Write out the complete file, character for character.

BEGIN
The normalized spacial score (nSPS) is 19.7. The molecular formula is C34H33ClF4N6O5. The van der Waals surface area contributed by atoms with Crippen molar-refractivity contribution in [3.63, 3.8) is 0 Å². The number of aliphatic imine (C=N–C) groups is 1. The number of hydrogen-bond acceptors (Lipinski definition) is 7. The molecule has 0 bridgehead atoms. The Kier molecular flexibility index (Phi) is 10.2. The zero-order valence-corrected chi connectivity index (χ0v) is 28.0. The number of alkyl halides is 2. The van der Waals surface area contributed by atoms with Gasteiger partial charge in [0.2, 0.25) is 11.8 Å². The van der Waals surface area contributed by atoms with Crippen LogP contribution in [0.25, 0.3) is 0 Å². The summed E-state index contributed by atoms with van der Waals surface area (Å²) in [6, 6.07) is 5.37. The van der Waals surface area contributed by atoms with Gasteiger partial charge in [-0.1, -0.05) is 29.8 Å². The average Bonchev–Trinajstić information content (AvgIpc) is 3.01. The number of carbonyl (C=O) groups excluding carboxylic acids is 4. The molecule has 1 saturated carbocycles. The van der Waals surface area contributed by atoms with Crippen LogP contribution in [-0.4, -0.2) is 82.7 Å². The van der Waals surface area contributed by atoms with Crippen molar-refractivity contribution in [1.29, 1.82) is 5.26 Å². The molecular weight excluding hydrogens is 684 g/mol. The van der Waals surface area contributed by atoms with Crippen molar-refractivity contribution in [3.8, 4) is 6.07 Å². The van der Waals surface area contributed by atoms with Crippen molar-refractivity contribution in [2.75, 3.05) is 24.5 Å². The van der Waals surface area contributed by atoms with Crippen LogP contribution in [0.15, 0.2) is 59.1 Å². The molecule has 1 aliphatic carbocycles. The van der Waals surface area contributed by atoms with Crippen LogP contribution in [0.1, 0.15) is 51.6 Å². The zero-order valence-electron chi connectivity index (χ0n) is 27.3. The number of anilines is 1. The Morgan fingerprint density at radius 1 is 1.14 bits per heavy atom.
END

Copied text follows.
The normalized spacial score (nSPS) is 19.7. The molecular formula is C34H33ClF4N6O5. The van der Waals surface area contributed by atoms with Crippen molar-refractivity contribution in [3.63, 3.8) is 0 Å². The number of aliphatic imine (C=N–C) groups is 1. The number of hydrogen-bond acceptors (Lipinski definition) is 7. The molecule has 0 bridgehead atoms. The Kier molecular flexibility index (Phi) is 10.2. The zero-order valence-corrected chi connectivity index (χ0v) is 28.0. The number of alkyl halides is 2. The van der Waals surface area contributed by atoms with Gasteiger partial charge in [0.2, 0.25) is 11.8 Å². The van der Waals surface area contributed by atoms with Crippen LogP contribution in [0.25, 0.3) is 0 Å². The summed E-state index contributed by atoms with van der Waals surface area (Å²) in [6, 6.07) is 5.37. The van der Waals surface area contributed by atoms with Gasteiger partial charge in [-0.1, -0.05) is 29.8 Å². The average Bonchev–Trinajstić information content (AvgIpc) is 3.01. The number of carbonyl (C=O) groups excluding carboxylic acids is 4. The molecule has 1 saturated carbocycles. The van der Waals surface area contributed by atoms with Crippen LogP contribution in [-0.4, -0.2) is 82.7 Å². The van der Waals surface area contributed by atoms with Crippen molar-refractivity contribution in [1.29, 1.82) is 5.26 Å². The molecular weight excluding hydrogens is 684 g/mol. The van der Waals surface area contributed by atoms with Crippen molar-refractivity contribution in [3.8, 4) is 6.07 Å². The van der Waals surface area contributed by atoms with Crippen molar-refractivity contribution in [2.75, 3.05) is 24.5 Å². The van der Waals surface area contributed by atoms with Crippen LogP contribution in [0.15, 0.2) is 59.1 Å². The molecule has 1 aliphatic carbocycles. The van der Waals surface area contributed by atoms with Crippen LogP contribution in [0.1, 0.15) is 51.6 Å². The zero-order valence-electron chi connectivity index (χ0n) is 27.3. The number of anilines is 1. The Morgan fingerprint density at radius 1 is 1.14 bits per heavy atom.